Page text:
What does the change in ownership mean for breathers in North Texas?
Martin Marietta has owned and operated cement plants around the US in the past, but they'd divested themselves of these prior to 2014. As of now, the TXI cement plants in Texas and California are apparently the only ones the company owns. There's some speculation that Martin-Marietta bought TXI for its aggregate, stone, and concrete facilities in Texas and California, and will soon seek a buyer for the cement plants it inherited, but doesn't really want.
If that's true, the new owners will act as placeholders of the status quo, not investing in big new capital projects, but also trying not to lose any of the value of the assets they now have by running them into the ground. Martin probably won't look favorably upon attempts to bring smog-reducing modern Selective Catalytic Reduction (SCR) technology to TXI via the next clean air plant for DFW, now due in June of 2015. Not only would the plant be among the first to adopt the technology in the US, (even though SCR has been successfully used in European cement kilns for over a decade now), but it would mean new capital investment and a new learning curve.
Swiss-based Holcim Cement, with a huge plant already in Midlothian and a large manufacturing footprint in the US, was rumored to be one of TXI's suitors before the sale was announced. It could be that Holcim, or another well-established player in the cement industry winds up with the actual kilns in the next year. That could complicate the plant's participation in the new clean air in other ways even if new owners are not as intimidated by the demand for new technology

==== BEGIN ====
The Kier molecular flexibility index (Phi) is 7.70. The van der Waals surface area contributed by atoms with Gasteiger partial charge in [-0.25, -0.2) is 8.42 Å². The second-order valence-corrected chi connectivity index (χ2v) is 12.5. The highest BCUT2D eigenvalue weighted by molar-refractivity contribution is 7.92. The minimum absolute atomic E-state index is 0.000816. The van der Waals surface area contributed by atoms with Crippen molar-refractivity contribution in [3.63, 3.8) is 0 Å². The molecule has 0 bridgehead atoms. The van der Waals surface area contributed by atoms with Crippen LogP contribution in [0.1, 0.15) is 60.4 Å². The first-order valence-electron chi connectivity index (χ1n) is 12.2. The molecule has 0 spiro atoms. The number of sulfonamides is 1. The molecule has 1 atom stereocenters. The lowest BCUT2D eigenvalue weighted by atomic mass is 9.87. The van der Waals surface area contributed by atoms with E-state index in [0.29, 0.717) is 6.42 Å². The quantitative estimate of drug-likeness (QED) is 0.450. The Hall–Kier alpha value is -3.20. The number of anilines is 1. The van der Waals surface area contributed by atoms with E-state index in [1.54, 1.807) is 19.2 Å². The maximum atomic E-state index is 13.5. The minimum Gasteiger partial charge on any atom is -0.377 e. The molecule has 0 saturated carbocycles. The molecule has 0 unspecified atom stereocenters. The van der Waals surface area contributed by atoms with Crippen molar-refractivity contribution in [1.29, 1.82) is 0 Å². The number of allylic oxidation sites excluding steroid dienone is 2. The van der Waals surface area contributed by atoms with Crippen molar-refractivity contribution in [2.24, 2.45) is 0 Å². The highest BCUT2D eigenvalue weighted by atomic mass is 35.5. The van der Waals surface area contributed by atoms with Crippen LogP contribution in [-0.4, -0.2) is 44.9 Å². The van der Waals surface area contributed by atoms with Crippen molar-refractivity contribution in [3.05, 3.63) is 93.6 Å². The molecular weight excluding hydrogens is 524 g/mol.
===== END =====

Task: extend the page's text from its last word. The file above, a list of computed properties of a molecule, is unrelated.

Politically, it'll be interesting to see which Austin lawyers and lobbyists get the business of the new company. Martin-Marietta owns over 40 facilities in Texas already and is represented by it's own crew. Will TXI's law firm and lobbyists survive the buy-out? There are industry lobbyists that will keep the ball rolling no matter what – the Chemical Council, the Aggregate Association, etc. But in Austin, it's all about relationships, and it's hard to say yet how this Martin's buying of TXI changes any of them.
Maybe the place TXI's absence will be felt the most in in the corridors of power in DFW. TXI was proudly headquartered in Dallas. Ralph Rogers, TXI's founder and patriarch was a driving force in local philanthropy, giving millions to public broadcasting (KERA is housed is housed in the "Ralph Rogers Communications Center") and other non-profits. Besides feeing like he was entitled to use PBS's iconic Big Bird to sell the benefits of burning hazardous waste in 50-year-old cement kilns, the non-profit giving Rogers was responsible for made him a known figure on the Dallas Charitable circuit. In turn, this made it hard for the Powers That Be to criticize Roger's company when it became a waste incinerator.
Locally, the establishment played golf with the Rogers' or attended black tie dinners with them, or helped them lift the oversized scissors at ribbon-cutting ceremonies. But that was old Dallas. Hardly of those relationships survived past Ralph Rogers' death in 1997. His son, Robert, failed to maintain that same high-profile locally, and his grandson Jamie seems totally disinterested in the family business or its legacy of charitable giving.
Now, the move of company headquarters from Dallas to Raleigh will complete the disappearance of the once-mighty TXI on the local scene. They'll still be company representatives at functions, but it won't be the guy who can write the big checks, or who the Mayor had a splendid time with last Saturday at the Club.